Furthermore, it is not just the investment of money that matters; your time is also quite precious and must be invested, to some degree, with either choice. If you go with the cloud platform, it won't require a lot of time; it can be instituted and ready for use very quickly. In fact, most businesses will have their cloud services up and running within a week. Getting set up and ready to go with an on-premise solution, however, can take a month or longer, depending on your current set-up and how much needs to be changed, so you will also have to think about whether you want or need to get started right away or are willing and able to wait awhile.

Cloud based systems, in general, will lower your costs. You do not have to worry about maintaining the system yourself. There's a large database which is maintained for you thus cutting time and cost.
Control and expertise
On premise solutions do give you more control and allow you to make more decisions but can cost more. Not all options are available in the cloud either.

On premise solutions require expertise. You need to be experienced working with every element of the system and know how to organize your network and make sure you hire the right person for system maintenance.

If you are aligned more in the business side of things it may be better to use a cloud based solution where all maintenance is handled by the ISP. If you are a technician, this may be easier for you to work with using an on premise solution.
Choosing the right model
Not all companies offer both cloud and on premise solutions at the same time. It is advantageous to offer both at the same time which gives both options to users thus making this decision easier.

If you don't know where to begin, it is most likely best to start off using a cloud based solution which would be a safe start. This will help deploy and test quickly.

When you do ultimately make the decision about which type of platform to go with or to switch to, there are, of course, going to be some upfront costs involved, including installation costs. While, as mentioned, you can get a good deal on either option as long as you do your research, most people do end up paying a lot less when they go with a cloud-based system.

That is because cloud-based systems require very little hardware or actual installation of equipment. With premise-based systems, though, you do have to buy real hardware and then have it put in by contractors and pay their fees. So, if you do end up choosing the premise-based option or making the switch to it, you should be prepared to pay a bit more upfront than you would with the cloud option.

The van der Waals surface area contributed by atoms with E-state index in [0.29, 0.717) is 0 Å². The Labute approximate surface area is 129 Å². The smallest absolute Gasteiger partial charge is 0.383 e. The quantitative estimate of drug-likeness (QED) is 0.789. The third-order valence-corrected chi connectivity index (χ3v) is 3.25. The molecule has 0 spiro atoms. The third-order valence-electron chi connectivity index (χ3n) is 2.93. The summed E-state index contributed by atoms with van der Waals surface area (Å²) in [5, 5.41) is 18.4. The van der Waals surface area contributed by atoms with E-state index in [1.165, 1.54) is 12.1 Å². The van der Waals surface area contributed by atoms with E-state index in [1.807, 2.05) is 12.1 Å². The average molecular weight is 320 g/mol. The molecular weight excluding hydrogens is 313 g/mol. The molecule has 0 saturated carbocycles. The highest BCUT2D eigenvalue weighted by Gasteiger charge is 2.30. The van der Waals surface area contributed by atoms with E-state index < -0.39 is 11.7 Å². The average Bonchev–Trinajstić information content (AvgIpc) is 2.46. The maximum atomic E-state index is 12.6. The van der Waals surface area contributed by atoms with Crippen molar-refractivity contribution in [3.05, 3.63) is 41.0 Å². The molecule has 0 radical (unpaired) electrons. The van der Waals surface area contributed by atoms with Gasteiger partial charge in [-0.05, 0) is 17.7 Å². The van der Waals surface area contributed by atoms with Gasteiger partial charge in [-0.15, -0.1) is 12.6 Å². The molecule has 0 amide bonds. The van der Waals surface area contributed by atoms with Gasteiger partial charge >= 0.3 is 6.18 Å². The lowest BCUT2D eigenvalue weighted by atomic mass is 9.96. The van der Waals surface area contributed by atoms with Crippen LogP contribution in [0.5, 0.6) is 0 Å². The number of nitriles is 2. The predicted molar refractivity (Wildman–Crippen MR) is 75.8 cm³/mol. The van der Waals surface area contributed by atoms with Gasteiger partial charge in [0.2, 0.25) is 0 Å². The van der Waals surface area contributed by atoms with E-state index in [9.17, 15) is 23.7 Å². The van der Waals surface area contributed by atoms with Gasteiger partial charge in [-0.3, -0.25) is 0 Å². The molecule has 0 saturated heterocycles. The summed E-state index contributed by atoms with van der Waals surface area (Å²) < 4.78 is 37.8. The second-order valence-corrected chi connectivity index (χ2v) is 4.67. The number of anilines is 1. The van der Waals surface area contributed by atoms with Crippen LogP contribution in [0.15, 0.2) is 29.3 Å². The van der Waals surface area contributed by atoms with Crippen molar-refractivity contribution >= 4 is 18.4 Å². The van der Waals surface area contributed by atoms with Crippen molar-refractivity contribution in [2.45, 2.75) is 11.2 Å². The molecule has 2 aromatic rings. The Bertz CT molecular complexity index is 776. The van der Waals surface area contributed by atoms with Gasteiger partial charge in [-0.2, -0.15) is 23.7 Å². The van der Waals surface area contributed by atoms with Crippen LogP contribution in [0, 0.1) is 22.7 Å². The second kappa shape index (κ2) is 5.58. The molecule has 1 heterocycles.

Another issue that plagues premise-based systems is constant server repairs and replacements. When servers go down, they have to either be fixed or replaced; on average, even the best servers rarely last more than five years when they are being steadily used.

While repairing or replacing servers might not seem that costly when you're bringing in a nice profit, this is still money that you don't necessarily have to be spending. There are very few maintenance type costs involved with cloud-based systems, and you don't have to worry about any expensive piece of equipment breaking.

While each individual business must decide which option best fits its needs, this is certainly something to think about, along with the other factors presented here, and a good reason to consider cloud-based systems over premise-based ones.

As you can see, there are lots of things to think about and consider when trying to choose between cloud-based and premise-based systems. For that reason, don't rush the decision. Consider all of the factors discussed here, talk with industry experts, and seriously consider what is going to be the best and most sustainable choice for you and your business both now and in the long run. As long as you are careful and selective, then you should end up making the right decision, and remember, you can always change your mind later if you find that the option you've chosen isn't a perfect fit.